4. I didn’t realize this until I was older, but this rail line has no speed or occupancy signals, and for good reason. The line, even in its heyday, connected with CN in Sarnia and CP in Chatham. The trackage through Chatham-Kent is now finished, of course, and the Sarnia connection is used only for once-a-day interchanges between CSX and CN at CN’s Sarnia Yard. CSX also connects with CN’s St. Clair River Industrial Spur at Terra Industries, south of Courtright, but this connection seems to be lightly used or unused at the moment. The point is, neither of these current connections require signals. The Chatham connection did have signals but I think that was it for this line. Up until the 1950s, the line also connected with the former Canada Southern St. Clair Branch in Courtright, but I have not seen any images of whether it was governed by any signals. A real throwback. I imagine the line was (and still is?) governed by OCS.


5. One more way this line was really different. I remember watching a competitive baseball tournament one summer when I was young and then hearing the rumbling of a GP38 (like this one pictured) on the adjacent rail line (this line in my day was the exclusive domain of this geep). Well, didn’t the engineer stop the engine next to the ball field so he could watch some of the action? How many rail lines have this type of casual attitude these days? It reminds me that numerous blog readers have told me that they see CN 589 stop at the March Road railway crossing in Kanata so the crew can pick up a Tim Hortons coffee on their way to Arnprior.

You know, I feel better now. It’s been a tough couple of weeks of hard work for me. And my commute to work has been changed by bridge closures, due to flooding. So, not a lot to cheer about, but I have plans to have a trackside day in the coming weeks. This was the same trackside day I planned a year ago. So, things are looking up.

What about you, fair reader? Where is your railway happy place? Or where was it?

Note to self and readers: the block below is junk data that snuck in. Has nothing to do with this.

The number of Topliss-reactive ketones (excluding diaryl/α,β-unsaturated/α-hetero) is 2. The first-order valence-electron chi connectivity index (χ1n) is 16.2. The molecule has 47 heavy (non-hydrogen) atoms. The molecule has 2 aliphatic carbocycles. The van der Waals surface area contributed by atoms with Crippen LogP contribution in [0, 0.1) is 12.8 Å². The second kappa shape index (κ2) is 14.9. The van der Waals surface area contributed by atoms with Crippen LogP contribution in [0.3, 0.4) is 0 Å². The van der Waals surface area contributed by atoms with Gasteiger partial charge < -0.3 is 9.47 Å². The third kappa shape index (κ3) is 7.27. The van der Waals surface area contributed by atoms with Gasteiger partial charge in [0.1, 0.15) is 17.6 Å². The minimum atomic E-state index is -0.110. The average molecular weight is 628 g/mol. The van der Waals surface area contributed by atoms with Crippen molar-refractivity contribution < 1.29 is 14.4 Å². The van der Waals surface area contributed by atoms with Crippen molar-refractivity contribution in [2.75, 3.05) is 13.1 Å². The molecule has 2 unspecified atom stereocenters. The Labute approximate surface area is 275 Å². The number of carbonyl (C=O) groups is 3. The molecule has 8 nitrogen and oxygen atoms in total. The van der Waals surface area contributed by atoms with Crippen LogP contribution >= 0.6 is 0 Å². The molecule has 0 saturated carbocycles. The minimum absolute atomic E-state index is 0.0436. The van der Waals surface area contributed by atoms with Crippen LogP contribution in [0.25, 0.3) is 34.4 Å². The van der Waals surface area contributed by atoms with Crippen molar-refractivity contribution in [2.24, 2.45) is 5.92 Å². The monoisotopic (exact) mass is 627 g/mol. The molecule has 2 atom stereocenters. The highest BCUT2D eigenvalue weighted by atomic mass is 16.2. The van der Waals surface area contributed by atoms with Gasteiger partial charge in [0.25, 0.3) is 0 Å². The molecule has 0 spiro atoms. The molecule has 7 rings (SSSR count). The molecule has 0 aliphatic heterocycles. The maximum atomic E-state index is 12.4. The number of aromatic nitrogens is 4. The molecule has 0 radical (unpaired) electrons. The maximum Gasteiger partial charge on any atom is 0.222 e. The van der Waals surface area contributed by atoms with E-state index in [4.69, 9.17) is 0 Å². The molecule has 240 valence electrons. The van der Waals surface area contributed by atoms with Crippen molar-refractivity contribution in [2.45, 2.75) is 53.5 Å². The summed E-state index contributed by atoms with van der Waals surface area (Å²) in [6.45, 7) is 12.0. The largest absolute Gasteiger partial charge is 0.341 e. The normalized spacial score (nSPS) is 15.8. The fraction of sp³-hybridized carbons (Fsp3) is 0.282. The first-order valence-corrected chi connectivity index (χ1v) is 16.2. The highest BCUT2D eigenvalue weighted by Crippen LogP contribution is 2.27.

Wednesday, May 1, 2019

Lies, half truths and flat out numbskullery

I was waiting for my bus recently when a full consist O-Train trundled by on the Confederation Line. It was interesting to see the reaction of my fellow commuters. A few people turned around briefly while most seemed to ignore the train, which was a combination of two trainsets. Apparently, this will be the configuration used frequently. But, given this LRT system is already a year behind schedule, people are growing tired of being reminded that they should be excited by this tiny first phase of the city's new light rail line.


This was a shot of the train pulling out of Pimisi Station on the Lebreton Flats, just west of Ottawa's downtown core. Pimisi, for those wondering, is an Algonquin word for the eels that can be found in the Ottawa River.

The site of the O-Train got me to thinking of the lies, half truths and misinformed messages I've heard since the city decided to plow ahead with its electric light-rail dreams. Here's a brief list of things that have really bothered me about this project.

1. Phase I will benefit all commuters - The way the city is hyping light rail, you'd think there would actually be some sort of benefit to commuters. The truth is, unless you are within walking distance of the stations along this route, the first phase of this light rail service will not benefit you. I live in the suburbs. For me, this new line means my morning commute now involves two transfers. Right now, I need to transfer between my express route to a shuttle route across the river so I can get to work in Hull (those brown buildings you see in the picture). Adding another connection will only take away time from my day that could be spent elsewhere. The city's ad campaign really makes no attempt to be honest about this point. All riders west and east of the end points of this line will need to make a transfer. That adds time. There's no way around it.

2. Our way or the highway - Since the beginning of the rail renaissance in Ottawa, the city has been very clear that there is no other way to design a commuter transit system that is not the city's way. Ottawa has not pursued a option that multiple political candidates have put forward of using existing railways for commuter purposes, like they do in Toronto...


and in Montreal.


You might think this is a safe statement to make, since Ottawa is nowhere near as big as Greater Montreal and the GTA. But, here's something you might not know. Geographically, Ottawa spans 2,778 square kilometres. That makes it the biggest of Canada's big cities, in terms of area. (There are seven cities that are geographically bigger than Ottawa, but they are nowhere near as big as Ottawa in terms of population. Their land mass and city status are a byproduct of municipal amalgamations that created a city where there isn't always a population to truly back up the claim).

Think of the other very real opportunities Ottawa has passed on since 2009.

1. Commuter rail on Beachburg Sub into North Kanata and even to Fitzroy Harbour
2. Commuter link over the Prince of Wales Bridge, which may yet happen, thanks to Gatineau's own light rail plans (remember that this bridge was weeks away from being converted into a recreational pathway)
3. Extension of the existing O-Train to the Ottawa Airport and into Riverside South (Yes, I know that this extension is a go, but how long did it take and how many times was this plan presented and rejected?)